M&A market heating up

Board members should get in their summer holidays early. It's shaping up to be a busy second half

Heading into the year, forecasts from all the major law firms, accounting firms and bank economists seemed to agree on one thing—this would be the year that mergers-and-acquisitions activity, which cratered in late 2008 and 2009, makes a big comeback.
If the first part of the year is any indication, the rally is in progress but it will be the second half of 2010 before it really shows up in full.
“My sense is there’s quite a bit of stuff building up in the pipeline,” says Matthew Cockburn, a partner at Torys and co-leader of the firm’s M&A practice. “We’re certainly seeing a lot more activity among the people we work with, the private-equity funds and pension funds, in terms of looking at things. And the discussions they’re having with potential targets are getting a lot more traction than they did a year ago.”
Through early April, the busiest player on this front was the private-equity arm of the Ontario Teachers Pension Plan, which had closed five deals since the start of January. Those deals ranged from the purchase of Exal Group, an Ohio-based maker of aluminum cans, to the Camelot Group, operator of the UK National Lottery. On the strategic acquisitions front, there have been examples in different sectors, such as the Quadra Mining-FNX Mining merger in March, and software maker Open Text’s purchase of Montreal’s Nstein in February.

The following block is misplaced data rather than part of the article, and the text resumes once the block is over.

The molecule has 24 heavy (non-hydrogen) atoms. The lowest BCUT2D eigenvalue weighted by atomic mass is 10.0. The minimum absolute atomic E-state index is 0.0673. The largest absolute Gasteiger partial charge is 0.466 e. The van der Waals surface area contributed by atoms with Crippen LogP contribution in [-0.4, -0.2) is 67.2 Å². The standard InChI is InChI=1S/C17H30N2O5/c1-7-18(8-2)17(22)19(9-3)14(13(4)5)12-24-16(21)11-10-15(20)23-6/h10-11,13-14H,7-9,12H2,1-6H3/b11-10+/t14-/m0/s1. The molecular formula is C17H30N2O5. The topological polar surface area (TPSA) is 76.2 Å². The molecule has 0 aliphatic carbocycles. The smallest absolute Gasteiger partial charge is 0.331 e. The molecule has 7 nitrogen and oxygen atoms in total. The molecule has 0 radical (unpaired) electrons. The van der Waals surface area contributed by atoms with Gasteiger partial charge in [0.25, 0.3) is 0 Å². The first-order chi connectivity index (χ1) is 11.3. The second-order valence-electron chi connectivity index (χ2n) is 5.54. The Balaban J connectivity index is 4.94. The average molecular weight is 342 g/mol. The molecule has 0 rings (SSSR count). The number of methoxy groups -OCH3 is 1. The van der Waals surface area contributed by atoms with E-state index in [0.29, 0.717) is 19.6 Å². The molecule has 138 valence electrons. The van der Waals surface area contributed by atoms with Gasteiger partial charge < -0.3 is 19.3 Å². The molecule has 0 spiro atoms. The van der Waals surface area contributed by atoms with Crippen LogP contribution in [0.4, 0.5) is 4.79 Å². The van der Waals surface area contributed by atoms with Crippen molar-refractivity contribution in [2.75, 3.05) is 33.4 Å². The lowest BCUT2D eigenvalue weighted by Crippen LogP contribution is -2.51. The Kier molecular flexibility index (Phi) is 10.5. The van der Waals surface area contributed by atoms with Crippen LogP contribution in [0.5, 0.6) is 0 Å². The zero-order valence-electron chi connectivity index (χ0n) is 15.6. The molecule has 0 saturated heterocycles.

Cockburn says a resurgent economy has a lot to do with the pace of strategic M&A. “A year ago it was really difficult to predict how your company or the target company was going to perform over the next 12 months,” he says. “Now there’s a lot more comfort that as the economy improves, your ability to see forward is much better. I think that probably makes strategic buyers in particular more confident in their ability to properly price a deal.”
Statistics for the first quarter of 2010 showed that the number of M&A announcements were up about 25% from the same period in 2009, with a total of 221 announcements this year, up from 168 last year. On a dollar-value basis, however, the total is actually down in 2010 compared to 2009. This is not totally unexpected. Experts say that in this environment, companies tend to shy away from deals that could be deemed “transformative.” Few shareholders, boards or even executive teams are in the mood to bet the company on a big acquisition.

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